#11-4, Three Crosses, is an 18” x 18” barn quilt hanging from the east side of the mailbox at 4002 River Road, Redfield Arkansas. The pattern was chosen and painted by Sharon Price to signify the importance of the Cross in the life of their family. The barn quilt represents faith in our Savior, a huge part of life in this area. Arkansas is part of what is known as the Bible Belt. The three crosses allude to the crucifixion account in the Gospel of Luke. The Roman government crucified Jesus and two unnamed thieves. The central cross is larger because our Savior was crucified there, even though no fault was found in Him. One of the thieves realized that Jesus was the Son of God and repented. Jesus promised that He would see him in paradise the same day. (Luke 23:43) Redfield is home to many churches, providing residents places to worship, fellowship, and serve together throughout the community.
#11-5, Patriotism, is an 18” x 18” barn quilt hanging from the west side of the mailbox at 4002 River Road, Redfield Arkansas. The pattern was chosen and painted by Sharon Price to display her love of country and all things USA. River Road is heavily travelled as locals and visitors make their way to Tar Camp Park on the Arkansas River. The Corp of Engineer park, before the flood of 2019, was open for camping. Patriotism is a large part of rural life in Arkansas. Each year, the city of Redfield hosts a 4th of July parade. Local families and businesses create floats to display their pride in the community and love for country. Redfield is home to many veterans who have served our country. It is also home to American Legion Post 343. A US Army Installation, the Pine Bluff Arsenal is located northwest of Pine Bluff. Per wikipedia, PBA supplies specialized production, storage, maintenance and distribution of readiness products, and delivers technical services to the Armed Forces and Homeland Security. Pine Bluff Arsenal has a total area of 13,493 acres with 665 buildings, 271 igloos and storage capacity of 2,090,563 sq ft. Pine Bluff Arsenal has more than 5,000 acres of land with the potential to be developed.
#11-6, Harley Orange, is a 2 ft x 2 ft barn quilt mounted on the front gable of the smaller shop at 4002 River Road, Redfield AR. Visitors will have to approach the family home via the gravel driveway to view this barn quilt. The pattern was chosen and painted by Sharon Price for her husband, Jim Price, whose favorite color is orange. The quilt is monogramed with the initial P for the Price surname. The shop houses the family Harley Davidson motorcycle that is used for transportation and recreation. It was on the trips on this motorcycle that the Prices were introduced to barn quilts and grew to love them. They have ridden through 21 states and the District of Columbia on the motorcycle. Sharon and Jim participated in Rolling Thunder Run for the Wall in 2012 and 2015. The event is in Washington DC on Sunday of Memorial Day Weekend to show continued support for the efforts to find lost service men and women of past conflicts.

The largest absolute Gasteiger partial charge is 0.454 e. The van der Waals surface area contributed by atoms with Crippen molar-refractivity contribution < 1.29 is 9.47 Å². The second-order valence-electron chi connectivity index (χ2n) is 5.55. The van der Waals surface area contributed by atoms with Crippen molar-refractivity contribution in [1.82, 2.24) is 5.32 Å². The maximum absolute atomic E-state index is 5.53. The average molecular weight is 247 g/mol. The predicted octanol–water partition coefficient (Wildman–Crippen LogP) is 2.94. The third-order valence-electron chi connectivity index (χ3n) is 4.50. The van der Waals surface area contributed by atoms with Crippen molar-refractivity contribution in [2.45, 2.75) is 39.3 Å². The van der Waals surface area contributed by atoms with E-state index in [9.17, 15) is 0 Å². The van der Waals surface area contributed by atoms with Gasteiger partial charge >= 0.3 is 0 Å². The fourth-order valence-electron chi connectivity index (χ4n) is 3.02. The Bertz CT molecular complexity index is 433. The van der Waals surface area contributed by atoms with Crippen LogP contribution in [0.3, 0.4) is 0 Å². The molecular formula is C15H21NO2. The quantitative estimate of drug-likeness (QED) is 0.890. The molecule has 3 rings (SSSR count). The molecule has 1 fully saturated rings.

#11-7, Sunflower Bouquet, is a 4 ft x 4 ft barn quilt hanging on the barn at 2412 Cook Road, White Hall, AR. The pattern was chosen by Billie Cook, owner of the property, and painted by Sharon Price as a gift to her mother. Quilting has been a big part of Mrs. Cook’s life and she fell in love with the barn quilts during travels across the country. Sunflowers are one of her favorite flowers. The Cook family has lived on this property for about 80 years and the road was named for them since they had lived on the road longer than any other residents. According to the National Sunflower Association, the Sunflower was a common crop among American Indian tribes throughout North America. Evidence suggests that the plant was cultivated by American Indians in present-day Arizona and New Mexico about 3000 BC. Some archaeologists suggest that the sunflower may have been domesticated before corn. A number of variations exist for sunflower quilt patterns. It’s a popular pattern reminiscent of fields of sunflowers in late summer.
#11-8, Windmill, is a 2 ft x 2 ft barn quilt hanging in the gable of the barn at 2412 Cook Road, White Hall, AR. The design was chosen by Billie Cook, owner of the property, and painted by Sharon Price. The barn quilt is a reminder of the many windmills that can be seen in rural areas of Arkansas. According to the U.S. Energy Information Administration, American colonists used windmills to grind grain, to pump water, and to cut wood at sawmills. Homesteaders and ranchers installed thousands of wind pumps as they settled the western United States. In the late 1800s and early 1900s, small wind-electric generators (wind turbines) were also widely used. The number of wind pumps and wind turbines declined as rural electrification programs in the 1930’s extended power lines to most farms and ranches across the country. However, some ranches still use wind pumps to supply water for livestock. Small wind turbines are becoming more common again, mainly to supply electricity in remote and rural areas.